Google was only founded in 1998 so 20 years is longer than the company has existed by more than half. In the world of the internet 20 years is at least two eternities. Such a timeframe makes no sense at all other than as a way for the Feds to send out a very strong message to others. Particularly one other. I think they were looking across from Mountain View to Palo Alto, the nearby HQ of Facebook.

  • Meanwhile, back in Brussels and London

Pardon me for stating the obvious but that decision about independent reviews throws into sharp relief all the shilly shallying we have witnessed in the EU and the UK on exactly the same point.

Admittedly the situations are different. No one has suggested the broad spread of companies in Europe and the UK involved in the discussions on online child protection are engaged in potentially large scale breaches of the law in the way the FTC obviously thought Buzz was. Nevertheless Buzz does show where these things can end up.

I would be astonished if various people in Brussels and London did not reach a similar conclusion and feel emboldened by it.

  • Bringing the boys and girls closer

The launch of Buzz produced another unexpected result. It drew together and sparked what I think is an unprecedented letter of protest. Ten Data Protection, Privacy or Information Commissioners from around the world signed it. Canada, France, Germany, Ireland, Israel, Italy, Holland, New Zealand, Spain and the UK were all in there.

These fiercely independent individuals started to make common cause. Probably this sprang out of a realisation that global companies behave the same way more or less everywhere they pitch their tents. Here is part of what the Commissioners said in their letter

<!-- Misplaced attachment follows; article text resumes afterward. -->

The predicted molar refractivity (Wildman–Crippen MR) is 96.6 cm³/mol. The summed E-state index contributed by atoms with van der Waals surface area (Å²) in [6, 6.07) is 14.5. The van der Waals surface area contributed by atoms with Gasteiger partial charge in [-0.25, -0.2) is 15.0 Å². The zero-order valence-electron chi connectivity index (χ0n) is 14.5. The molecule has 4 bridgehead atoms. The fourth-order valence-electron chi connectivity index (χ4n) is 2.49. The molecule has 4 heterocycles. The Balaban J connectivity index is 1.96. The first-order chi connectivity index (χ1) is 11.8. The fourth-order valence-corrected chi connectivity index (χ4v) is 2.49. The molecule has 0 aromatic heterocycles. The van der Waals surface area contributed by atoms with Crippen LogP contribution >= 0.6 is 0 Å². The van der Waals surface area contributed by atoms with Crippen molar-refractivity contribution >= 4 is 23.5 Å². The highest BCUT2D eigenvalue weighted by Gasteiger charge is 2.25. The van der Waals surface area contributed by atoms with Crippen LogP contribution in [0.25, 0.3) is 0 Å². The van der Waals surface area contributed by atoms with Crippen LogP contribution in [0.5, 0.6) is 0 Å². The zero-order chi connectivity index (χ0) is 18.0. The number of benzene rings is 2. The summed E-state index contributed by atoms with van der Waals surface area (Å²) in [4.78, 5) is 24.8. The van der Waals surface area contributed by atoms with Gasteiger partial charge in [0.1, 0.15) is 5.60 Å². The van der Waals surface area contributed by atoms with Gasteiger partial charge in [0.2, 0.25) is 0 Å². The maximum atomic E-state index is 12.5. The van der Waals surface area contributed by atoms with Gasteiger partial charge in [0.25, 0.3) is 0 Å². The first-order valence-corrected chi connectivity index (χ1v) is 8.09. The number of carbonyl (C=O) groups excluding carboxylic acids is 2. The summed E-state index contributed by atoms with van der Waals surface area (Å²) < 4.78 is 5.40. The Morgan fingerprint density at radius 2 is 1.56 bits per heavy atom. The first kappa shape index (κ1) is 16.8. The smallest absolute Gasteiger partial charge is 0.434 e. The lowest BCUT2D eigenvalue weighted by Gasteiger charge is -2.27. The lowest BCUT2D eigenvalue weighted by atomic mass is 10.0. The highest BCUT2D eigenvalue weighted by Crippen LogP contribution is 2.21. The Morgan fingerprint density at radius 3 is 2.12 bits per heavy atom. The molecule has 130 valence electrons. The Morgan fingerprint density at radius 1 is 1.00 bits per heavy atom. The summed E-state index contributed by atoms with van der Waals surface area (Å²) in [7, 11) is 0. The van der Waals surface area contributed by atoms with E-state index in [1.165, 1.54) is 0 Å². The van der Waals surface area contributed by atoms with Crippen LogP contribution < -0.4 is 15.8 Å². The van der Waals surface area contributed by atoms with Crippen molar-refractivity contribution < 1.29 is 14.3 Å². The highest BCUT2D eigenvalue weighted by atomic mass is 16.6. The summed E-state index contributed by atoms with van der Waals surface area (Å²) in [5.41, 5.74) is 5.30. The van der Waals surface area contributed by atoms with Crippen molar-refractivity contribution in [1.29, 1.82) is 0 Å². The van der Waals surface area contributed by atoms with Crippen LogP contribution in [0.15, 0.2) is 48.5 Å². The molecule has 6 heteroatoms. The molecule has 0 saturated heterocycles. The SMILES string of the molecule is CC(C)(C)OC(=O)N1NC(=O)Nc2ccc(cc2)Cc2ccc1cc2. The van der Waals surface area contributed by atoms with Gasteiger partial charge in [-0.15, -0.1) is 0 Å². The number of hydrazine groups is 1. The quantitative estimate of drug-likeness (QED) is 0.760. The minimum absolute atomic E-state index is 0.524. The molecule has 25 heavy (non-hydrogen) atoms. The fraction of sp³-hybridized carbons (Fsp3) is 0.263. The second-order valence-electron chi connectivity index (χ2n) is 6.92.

“…..we are increasingly concerned that, too often, the privacy rights of the world’s citizens are being forgotten as Google rolls out new technological applications. We were disturbed by your recent rollout of the Google Buzz social networking application, which betrayed a disappointing disregard for fundamental privacy norms and laws. Moreover, this was not the first time you have failed to take adequate account of privacy considerations when launching new services.”

In other words if the problems with Buzz had been the first and only example of Google, as others saw it, overstepping the mark in relation to privacy, people might have been a bit more ready to give them the benefit of the doubt or be a tad more forgiving. The letter from the Commissioners makes clear this wasn’t the first time. Not by a long chalk.

  • Hello Street View

Street View is a Google classic. Huge, imaginative and extremely expensive.

Starting first in the USA back in 2007 Google fitted out motors cars with cameras and sent them out to photograph every street on the planet or at any rate most of them. They launched in the UK in 2009.

Street View integrates with Google Maps. This means when you are going to a new place you can not only get directions you are also able to see what it looks like beforehand. Very handy. No doubt. But…..

  • Parents in Wales were soon on the case

I first learned about Street View when a group of parents in South Wales contacted me. They had just discovered that a picture of their children was on the internet. Initially the parents had no idea how or why this had happened. No one had sought their permission, consulted or warned them. They were very, very cross.